“We try to keep our supplier network pretty tight,” he says. “We use a lot of hyperlocal wood from London. We have a plane to London just a minute. He also uses chestnut, sycamore and ash, he says, although “everyone wants oak, but oak is about five times the price of ash.”
His latest project – the complete two-bedroom redesign of the Town Hall Hotel in Bethnal Green, unveiled at the London Design Festival (September 17-25) – incorporates London plane wood salvaged from Denmark Hill station. The project will include Pier tables and Bowater drawers, as well as bespoke kitchens, newly developed chairs and sofa, “a few sculptural pieces” and laboriously hand-calibrated and heavily textured mirrors that he describes as “a bit Neolithic”.
Just down the hall from Hendzel’s Woolwich studio is the self-proclaimed “zero waste and carbon counting” workshop of furniture maker Sebastian Cox. His process begins with milling his own materials from timber he manages in Kent, and ends with timeless and ‘heirloom’ classics such as the Bayleaf Carver’s Chair inspired by the Oak Windsor Chair.
Other designs are revisited: ultra-modern clean forms in burnt black wood or dyed in playful shades of blue or green with natural pigments. The tall boy British Species is more subtly coloured, its light to dark series of drawers made from sycamore, cherry, London plane, elm and walnut. The Hewn range of chairs, tables and benches highlight their source with hazelwood legs hewn from the Cox Forest and left as branches covered in bark.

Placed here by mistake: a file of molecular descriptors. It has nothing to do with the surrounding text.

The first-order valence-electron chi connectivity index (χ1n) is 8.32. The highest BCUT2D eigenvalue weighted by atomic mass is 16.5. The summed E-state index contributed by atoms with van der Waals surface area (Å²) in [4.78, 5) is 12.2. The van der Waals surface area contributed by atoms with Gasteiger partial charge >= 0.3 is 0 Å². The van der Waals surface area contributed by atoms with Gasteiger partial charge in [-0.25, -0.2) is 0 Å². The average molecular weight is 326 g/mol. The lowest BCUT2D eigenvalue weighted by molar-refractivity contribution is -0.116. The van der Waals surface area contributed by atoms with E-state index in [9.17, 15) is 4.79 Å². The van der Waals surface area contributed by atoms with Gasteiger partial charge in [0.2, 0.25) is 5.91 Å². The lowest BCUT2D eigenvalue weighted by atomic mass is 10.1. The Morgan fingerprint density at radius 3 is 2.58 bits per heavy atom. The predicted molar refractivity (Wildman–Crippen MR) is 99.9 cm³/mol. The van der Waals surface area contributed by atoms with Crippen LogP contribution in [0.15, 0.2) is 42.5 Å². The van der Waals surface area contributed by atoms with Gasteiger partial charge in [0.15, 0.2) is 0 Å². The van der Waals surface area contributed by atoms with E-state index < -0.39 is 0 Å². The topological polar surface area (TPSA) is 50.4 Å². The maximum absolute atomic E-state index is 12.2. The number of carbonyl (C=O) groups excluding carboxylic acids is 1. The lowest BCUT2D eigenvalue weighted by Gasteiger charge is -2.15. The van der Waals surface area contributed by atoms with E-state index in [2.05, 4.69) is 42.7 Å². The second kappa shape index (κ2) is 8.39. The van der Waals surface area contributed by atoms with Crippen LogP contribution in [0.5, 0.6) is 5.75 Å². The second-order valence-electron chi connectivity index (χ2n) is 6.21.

Cox is also one of several designers involved in furniture brand SCP’s One Tree project, which is also part of the London Design Festival. It consists of unique pieces from different designers, all made from a tree in the garden of SCP founder Sheridan Coakley. “It was felled due to ash dieback, a disease that causes unusual cavities and grain patterns in the wood,” says Coakley. “What’s interesting is the variety of results – from bowls turned by Max Bainbridge to a hand-carved loveseat by Faye Toogood,” he says. “The project is also on the border between design and craftsmanship. It’s not every day that designers are tasked with not only designing something, but also making it themselves.
For husband-and-wife furniture makers Grant Wilkinson and Teresa Rivera, however, the task echoed their own studio practice. Trained in the fine arts but self trained in woodworking, they established Wilkinson & Rivera in 2021 and handcraft all of their corrugated and wobbly wares in a shipping container in Walthamstow. For One Tree, they imagined the Rough Cut Bench, which they describe as “feeling simple, with geometric shapes inspired by sculptors such as Brancusi and JB Blunk, held together by traditional hand-hewn joinery.”
Their limited-edition Of Nature series for SCP is more complex; it includes Baile’s Silla chaise longue – whose sinuous spindles are inspired by 17th-century barley twist woodwork – and four new chairs also on display at the London Design Festival. Inspired by a 1960s work by American sculptor Richard Serra, each handcrafted seat is crafted from a different wood: spalted beech, London plane, yew and wave maple.
In Hackney, Fred Rigby approaches wood in a different way. “We are more of a design studio, less of a manufacturer,” he says from his showroom – a space where his furniture is “finished and assembled”, bringing together, for example, an oak top with a powder-coated steel base. from various suppliers. across the UK. But he is also passionate about the use of solid wood. “We created our Cove sofas to be almost upside down,” he says of the oak-covered upholstered designs. “They have honesty on the outside. But everything is also thought out to add a playful element to the house.
A new range of homewares includes Totem plates and bowls in oak and ash, which can be stacked in attractive sculptural shapes. A version of the rounded Tide chair is in red painted ash. “I love how the grain appears,” he says. “Oak has a denser, flatter grain, while ash has a bit more texture, not to be a massive geek. . . ” On the contrary: knowing the bottom of the wood is ultra-cool at the moment.